this is an issue I regularly bump into when coding larger projects: do I need to prefer (STL) algorithms or manual loops for very small code fragments?
I understand that for medium-large loops, algorithms should almost always be preferred, because they're more efficient, more correct and better maintainable. (Effective STL seems to confirm this)
However, in order to use for_each for example, I have to write appropriate functor objects for each task I want to perform. This really looks ugly and makes my code unreadable!
Is there a way to avoid this bloat?
std::for_each versus a simple for loop over all items isn't really about efficiency (both are O(n)), it's about correctness and clarity. It's easier to get a manually written loop wrong. Also, though it should be clearer in some cases, if it isn't clearer for you in a given instance, then simply don't use it there.

C++ standard library algorithms become very important when doing things like set intersection. To do that naievely involves writing nested loops, making the algorithm you implement O(m * n) whereas the standard library implementation is more like O(m + n). It's things like that which mean you really need to use the standard library algorithms to get it to work very well at all.

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Original post by TheUnbeliever
Quote:
Is there a way to avoid this bloat?


BOOST_FOREACH


Quote:

BTW: I cannot use boost for this. I understand it's benefits, but for this I'm not allowed to use it.


!fail [grin]

While you're at it, Boost.Lambda would be an even better solution for in-place bloat-removal.

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Aside: using standard library algorithms (please don't say "STL") often results in encouraging refactorings (i.e. extracting the loop body into a function) that turn out to be useful (i.e. the function can be used other places in the code) and that you might otherwise never have thought of doing.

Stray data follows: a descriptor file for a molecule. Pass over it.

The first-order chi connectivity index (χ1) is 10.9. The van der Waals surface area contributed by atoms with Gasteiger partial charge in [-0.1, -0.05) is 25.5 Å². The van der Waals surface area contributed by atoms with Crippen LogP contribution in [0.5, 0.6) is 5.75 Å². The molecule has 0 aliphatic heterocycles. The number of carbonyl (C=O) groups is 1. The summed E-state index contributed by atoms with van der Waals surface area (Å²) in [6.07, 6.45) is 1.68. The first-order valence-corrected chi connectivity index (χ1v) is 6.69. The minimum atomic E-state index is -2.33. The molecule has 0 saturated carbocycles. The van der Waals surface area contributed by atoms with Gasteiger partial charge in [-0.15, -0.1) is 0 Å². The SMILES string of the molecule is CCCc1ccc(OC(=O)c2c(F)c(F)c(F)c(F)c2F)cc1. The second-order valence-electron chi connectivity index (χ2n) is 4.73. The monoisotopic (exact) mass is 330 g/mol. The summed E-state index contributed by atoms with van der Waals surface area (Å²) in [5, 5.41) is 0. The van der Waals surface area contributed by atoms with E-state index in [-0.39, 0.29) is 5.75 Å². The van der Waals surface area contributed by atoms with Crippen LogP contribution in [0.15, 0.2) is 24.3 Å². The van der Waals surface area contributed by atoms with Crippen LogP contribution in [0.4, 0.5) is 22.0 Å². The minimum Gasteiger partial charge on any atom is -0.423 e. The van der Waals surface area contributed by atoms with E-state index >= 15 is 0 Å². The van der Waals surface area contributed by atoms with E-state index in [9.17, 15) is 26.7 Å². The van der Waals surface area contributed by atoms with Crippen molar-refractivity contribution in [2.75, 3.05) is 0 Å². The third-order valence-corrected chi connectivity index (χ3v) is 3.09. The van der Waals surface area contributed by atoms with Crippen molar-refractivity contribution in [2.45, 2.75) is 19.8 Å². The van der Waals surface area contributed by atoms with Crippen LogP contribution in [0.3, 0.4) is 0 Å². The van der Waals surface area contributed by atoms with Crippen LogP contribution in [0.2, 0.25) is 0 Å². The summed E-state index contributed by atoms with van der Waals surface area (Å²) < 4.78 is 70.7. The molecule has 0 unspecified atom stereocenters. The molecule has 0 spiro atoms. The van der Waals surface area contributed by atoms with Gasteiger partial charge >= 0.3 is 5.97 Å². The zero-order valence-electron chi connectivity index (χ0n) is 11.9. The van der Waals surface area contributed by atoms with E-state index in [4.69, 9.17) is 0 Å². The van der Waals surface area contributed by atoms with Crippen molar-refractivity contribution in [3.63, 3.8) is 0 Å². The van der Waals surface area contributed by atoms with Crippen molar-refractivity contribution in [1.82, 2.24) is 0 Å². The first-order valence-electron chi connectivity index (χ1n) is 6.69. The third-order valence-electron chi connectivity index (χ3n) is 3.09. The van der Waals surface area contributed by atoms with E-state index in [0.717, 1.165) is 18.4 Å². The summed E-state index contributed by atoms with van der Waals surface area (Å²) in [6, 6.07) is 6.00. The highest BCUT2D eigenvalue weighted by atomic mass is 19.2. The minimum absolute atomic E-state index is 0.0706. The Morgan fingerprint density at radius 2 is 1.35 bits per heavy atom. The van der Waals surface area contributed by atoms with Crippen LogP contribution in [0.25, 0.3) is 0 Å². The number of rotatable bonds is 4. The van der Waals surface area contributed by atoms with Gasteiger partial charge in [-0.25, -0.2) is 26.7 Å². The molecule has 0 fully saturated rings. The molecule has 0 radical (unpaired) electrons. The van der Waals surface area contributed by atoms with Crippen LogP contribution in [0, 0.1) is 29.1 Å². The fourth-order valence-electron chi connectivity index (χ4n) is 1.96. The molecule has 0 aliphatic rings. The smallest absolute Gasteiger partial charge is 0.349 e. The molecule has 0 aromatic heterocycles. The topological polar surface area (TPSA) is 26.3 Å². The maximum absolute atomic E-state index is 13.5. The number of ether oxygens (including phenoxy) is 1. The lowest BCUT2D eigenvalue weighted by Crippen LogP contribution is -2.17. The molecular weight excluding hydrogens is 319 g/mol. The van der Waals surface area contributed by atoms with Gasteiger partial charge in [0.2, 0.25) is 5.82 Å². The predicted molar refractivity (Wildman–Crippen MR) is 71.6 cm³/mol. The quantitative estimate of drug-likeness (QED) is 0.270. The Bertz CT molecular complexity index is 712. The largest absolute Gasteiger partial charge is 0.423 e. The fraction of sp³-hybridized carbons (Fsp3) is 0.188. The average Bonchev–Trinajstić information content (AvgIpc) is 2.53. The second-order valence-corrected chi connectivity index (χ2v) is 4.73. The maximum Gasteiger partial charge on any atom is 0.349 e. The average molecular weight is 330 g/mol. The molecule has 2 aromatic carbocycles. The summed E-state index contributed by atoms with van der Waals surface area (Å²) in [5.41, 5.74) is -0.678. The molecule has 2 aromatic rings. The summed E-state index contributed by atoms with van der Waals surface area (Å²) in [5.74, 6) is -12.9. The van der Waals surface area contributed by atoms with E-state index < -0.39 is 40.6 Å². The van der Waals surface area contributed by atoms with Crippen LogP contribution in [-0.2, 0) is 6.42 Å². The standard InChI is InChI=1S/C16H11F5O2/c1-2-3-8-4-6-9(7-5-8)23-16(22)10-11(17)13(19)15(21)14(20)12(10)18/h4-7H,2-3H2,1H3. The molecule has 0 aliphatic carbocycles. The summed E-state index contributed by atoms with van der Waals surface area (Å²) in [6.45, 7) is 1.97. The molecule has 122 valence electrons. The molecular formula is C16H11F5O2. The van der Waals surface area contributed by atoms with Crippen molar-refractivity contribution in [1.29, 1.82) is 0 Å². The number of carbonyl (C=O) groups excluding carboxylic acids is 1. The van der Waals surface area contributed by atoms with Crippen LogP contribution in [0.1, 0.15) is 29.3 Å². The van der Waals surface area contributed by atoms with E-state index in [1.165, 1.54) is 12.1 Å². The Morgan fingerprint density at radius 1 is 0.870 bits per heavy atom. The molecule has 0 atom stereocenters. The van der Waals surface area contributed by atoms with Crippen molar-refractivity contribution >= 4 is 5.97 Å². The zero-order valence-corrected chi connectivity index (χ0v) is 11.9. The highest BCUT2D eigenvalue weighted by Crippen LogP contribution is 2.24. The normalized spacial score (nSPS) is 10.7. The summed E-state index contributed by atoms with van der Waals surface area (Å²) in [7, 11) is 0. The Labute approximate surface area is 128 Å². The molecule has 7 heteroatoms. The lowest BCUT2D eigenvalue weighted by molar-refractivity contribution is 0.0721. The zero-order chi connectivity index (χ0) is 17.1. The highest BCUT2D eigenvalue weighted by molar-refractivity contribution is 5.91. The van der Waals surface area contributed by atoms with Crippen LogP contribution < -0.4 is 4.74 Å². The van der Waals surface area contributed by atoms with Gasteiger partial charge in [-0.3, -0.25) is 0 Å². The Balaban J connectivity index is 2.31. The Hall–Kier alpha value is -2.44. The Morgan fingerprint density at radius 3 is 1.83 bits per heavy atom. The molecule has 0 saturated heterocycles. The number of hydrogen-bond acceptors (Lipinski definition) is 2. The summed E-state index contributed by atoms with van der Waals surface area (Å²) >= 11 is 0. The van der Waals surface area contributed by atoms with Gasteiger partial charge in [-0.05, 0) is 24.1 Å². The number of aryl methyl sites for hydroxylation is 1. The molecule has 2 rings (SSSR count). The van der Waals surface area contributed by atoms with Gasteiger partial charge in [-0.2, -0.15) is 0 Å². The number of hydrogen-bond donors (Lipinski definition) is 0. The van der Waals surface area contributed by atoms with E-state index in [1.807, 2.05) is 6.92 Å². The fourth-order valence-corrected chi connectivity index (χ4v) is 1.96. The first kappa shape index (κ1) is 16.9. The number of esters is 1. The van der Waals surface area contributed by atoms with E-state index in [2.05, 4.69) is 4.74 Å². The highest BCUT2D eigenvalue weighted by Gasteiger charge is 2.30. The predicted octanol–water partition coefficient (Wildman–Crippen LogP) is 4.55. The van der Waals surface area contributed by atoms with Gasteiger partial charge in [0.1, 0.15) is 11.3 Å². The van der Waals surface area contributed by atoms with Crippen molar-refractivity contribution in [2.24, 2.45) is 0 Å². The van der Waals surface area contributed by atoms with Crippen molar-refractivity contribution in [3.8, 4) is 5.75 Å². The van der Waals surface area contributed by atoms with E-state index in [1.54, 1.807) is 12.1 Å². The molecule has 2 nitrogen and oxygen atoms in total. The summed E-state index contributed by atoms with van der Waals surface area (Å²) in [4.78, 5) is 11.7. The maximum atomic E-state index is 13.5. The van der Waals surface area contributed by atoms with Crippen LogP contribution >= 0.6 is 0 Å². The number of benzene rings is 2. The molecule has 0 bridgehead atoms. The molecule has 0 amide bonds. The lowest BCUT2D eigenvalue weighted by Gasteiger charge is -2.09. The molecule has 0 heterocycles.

Also, consider that some tasks can be simplified by writing a smarter iterator and then proceeding to use the algorithms.

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Quote:
So it boils down to the usual: use your common sense.


I was kind of fearing that would be the answer ;)

Quote:
Aside: using standard library algorithms (please don't say "STL") often results in encouraging refactorings (i.e. extracting the loop body into a function) that turn out to be useful (i.e. the function can be used other places in the code) and that you might otherwise never have thought of doing.


I agree with you: there have been a number of cases where I could reuse the code in the body of the loop and algorithms worked very elegant. But most loops that I have to write involve 1-5 lines of code that are very specific and won't ever be reused. To mention a specific example: I have a list of rooms in a level editor and I need to add their ID's to a QT listwidget so the user can visually see it as a list. I thus need to iterate over every room and extract the ID. Then I add it to the listwidget. This amounts to 2 lines of code that aren't very reusable. Writing a functor makes the code very long and it separates the logic of the operation from the place where it get's used. What would you do in this kind of scenario?

Jeroen